As a bonus activity you could have pairs or groups of students make up a story using the words from the cards.


Minimal pair cards

Question of the week

writing activityI find that writing is an area of teaching that I tend to neglect which is a shame because it is a vital skill and also a fantastic way to see student’s progress and identify problems which they may have.

I avoid writing exercises in class because it feels like a waste of good speaking time. Students can write anywhere but the classroom is often the one place where they have a chance to interact, hear other English speakers and have their mistakes corrected. However, simply setting writing exercises as homework can also pose problems, such as:

  • Students handwriting is often difficult to read and there is little space to make meaningful corrections
  • They don’t get to see what each other have written, (you could pin the corrected texts up on the wall but this isn’t always practical and depends on students writing nicely formatted texts on single sided pieces of paper).
  • Reading the texts aloud can be unnatural and boring and often the other students don’t understand everything which is being said.

I now regularly use the following activity for writing practise and it has proved to be both popular and rewarding.

Create a shared document (I use Google docs) and share it with each of the students. Student’s don’t need to have Google accounts, anyone with an email address is able to access it. Set a question and ask students to write their responeses on the shared document. Questions might include:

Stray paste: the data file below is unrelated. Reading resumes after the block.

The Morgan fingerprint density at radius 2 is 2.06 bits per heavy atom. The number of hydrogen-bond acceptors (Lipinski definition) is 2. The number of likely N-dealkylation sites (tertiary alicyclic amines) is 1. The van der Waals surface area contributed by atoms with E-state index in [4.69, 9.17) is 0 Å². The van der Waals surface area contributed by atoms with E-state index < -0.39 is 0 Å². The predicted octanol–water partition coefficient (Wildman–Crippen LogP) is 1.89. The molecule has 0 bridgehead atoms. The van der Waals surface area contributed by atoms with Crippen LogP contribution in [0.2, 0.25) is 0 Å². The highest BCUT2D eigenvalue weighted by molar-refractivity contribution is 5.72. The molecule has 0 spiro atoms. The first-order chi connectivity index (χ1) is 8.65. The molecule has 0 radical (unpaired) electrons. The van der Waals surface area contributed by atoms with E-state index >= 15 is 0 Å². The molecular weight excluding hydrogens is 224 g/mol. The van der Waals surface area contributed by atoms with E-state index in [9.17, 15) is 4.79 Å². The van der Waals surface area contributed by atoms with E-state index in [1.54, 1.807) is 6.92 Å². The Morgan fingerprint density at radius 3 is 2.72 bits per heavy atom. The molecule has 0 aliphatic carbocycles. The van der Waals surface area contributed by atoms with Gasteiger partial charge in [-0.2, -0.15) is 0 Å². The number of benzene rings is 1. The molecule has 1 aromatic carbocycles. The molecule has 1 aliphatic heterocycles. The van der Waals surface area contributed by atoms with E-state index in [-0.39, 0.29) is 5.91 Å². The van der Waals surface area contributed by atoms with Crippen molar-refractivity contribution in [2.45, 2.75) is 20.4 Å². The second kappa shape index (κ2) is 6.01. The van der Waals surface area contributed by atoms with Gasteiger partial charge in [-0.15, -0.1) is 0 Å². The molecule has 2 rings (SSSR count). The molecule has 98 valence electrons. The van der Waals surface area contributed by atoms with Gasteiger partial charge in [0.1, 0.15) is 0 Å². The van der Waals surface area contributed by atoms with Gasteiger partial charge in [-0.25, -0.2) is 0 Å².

What are you optimistic about? 

Which figure from history do you most admire?

What is your favourite place in the world?

Set a cut off time and then correct the texts. I use strike through for errors and  bold for where I have added words. I put alternative suggestions in brackets. For example:

“So I admire social movements more than “important” individuals, because I don’t think that history is made (forged) by “important men”, but by a lot of “small” people working with other small persons people. As an example, I name Georg Elser, as an important person (figure) in German history.”

After making the corrections, I print the texts, one for each student. Then in class we read (quietly) each text and then discuss that contribution as well as any issues arising from corrections made before moving onto the next text.

After the first week, I assign a student responsibility for setting next week’s question and all I need to do is set up and send out a link to a new blank shared document, the students take responsibility for everything else.

Show and tell

esl show and tellShow and tell is one of those great activities that motors along under its own steam without needing much direction from the teacher. I really enjoy being able to sit back and listen to the students’ stories, jumping in when there are difficulties or adding appropriate vocabulary. If there are grammar points which need addressing I would make a note of them and go through them after the activity.

Students should be informed prior to the lesson that they should bring in something to talk about. It can be anything as long as there is a little story behind it being important to the student. Inevitably some people will turn up without an object, ask them to think about whether anything they have in their possession at the moment has some meaning to the student. Usually, an item of clothing or something in the student’s wallet has a deeper meaning than might first appear. In the worst case scenario, the student can describe and talk about something they would have brought in if they hadn’t forgotten or misunderstood the instruction.